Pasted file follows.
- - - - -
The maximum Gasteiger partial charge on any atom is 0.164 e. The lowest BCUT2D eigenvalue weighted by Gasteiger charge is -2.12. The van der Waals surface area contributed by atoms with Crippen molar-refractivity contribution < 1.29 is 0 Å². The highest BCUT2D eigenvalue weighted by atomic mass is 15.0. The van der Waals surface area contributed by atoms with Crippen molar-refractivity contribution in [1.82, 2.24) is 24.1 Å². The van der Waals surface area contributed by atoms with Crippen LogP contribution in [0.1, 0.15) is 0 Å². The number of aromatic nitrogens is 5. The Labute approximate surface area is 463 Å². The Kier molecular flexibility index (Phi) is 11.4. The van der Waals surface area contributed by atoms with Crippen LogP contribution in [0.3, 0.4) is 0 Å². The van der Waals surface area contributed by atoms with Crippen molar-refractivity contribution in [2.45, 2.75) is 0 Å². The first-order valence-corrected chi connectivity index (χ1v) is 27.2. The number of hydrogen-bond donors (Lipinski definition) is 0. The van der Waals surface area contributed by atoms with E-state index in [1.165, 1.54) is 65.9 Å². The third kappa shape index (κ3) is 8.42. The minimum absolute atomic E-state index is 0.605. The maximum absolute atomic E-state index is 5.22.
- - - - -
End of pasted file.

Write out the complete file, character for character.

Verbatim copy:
The maximum Gasteiger partial charge on any atom is 0.164 e. The lowest BCUT2D eigenvalue weighted by Gasteiger charge is -2.12. The van der Waals surface area contributed by atoms with Crippen molar-refractivity contribution < 1.29 is 0 Å². The highest BCUT2D eigenvalue weighted by atomic mass is 15.0. The van der Waals surface area contributed by atoms with Crippen molar-refractivity contribution in [1.82, 2.24) is 24.1 Å². The van der Waals surface area contributed by atoms with Crippen LogP contribution in [0.1, 0.15) is 0 Å². The number of aromatic nitrogens is 5. The Labute approximate surface area is 463 Å². The Kier molecular flexibility index (Phi) is 11.4. The van der Waals surface area contributed by atoms with Crippen LogP contribution in [0.3, 0.4) is 0 Å². The van der Waals surface area contributed by atoms with Crippen molar-refractivity contribution in [2.45, 2.75) is 0 Å². The first-order valence-corrected chi connectivity index (χ1v) is 27.2. The number of hydrogen-bond donors (Lipinski definition) is 0. The van der Waals surface area contributed by atoms with E-state index in [1.165, 1.54) is 65.9 Å². The third kappa shape index (κ3) is 8.42. The minimum absolute atomic E-state index is 0.605. The maximum absolute atomic E-state index is 5.22.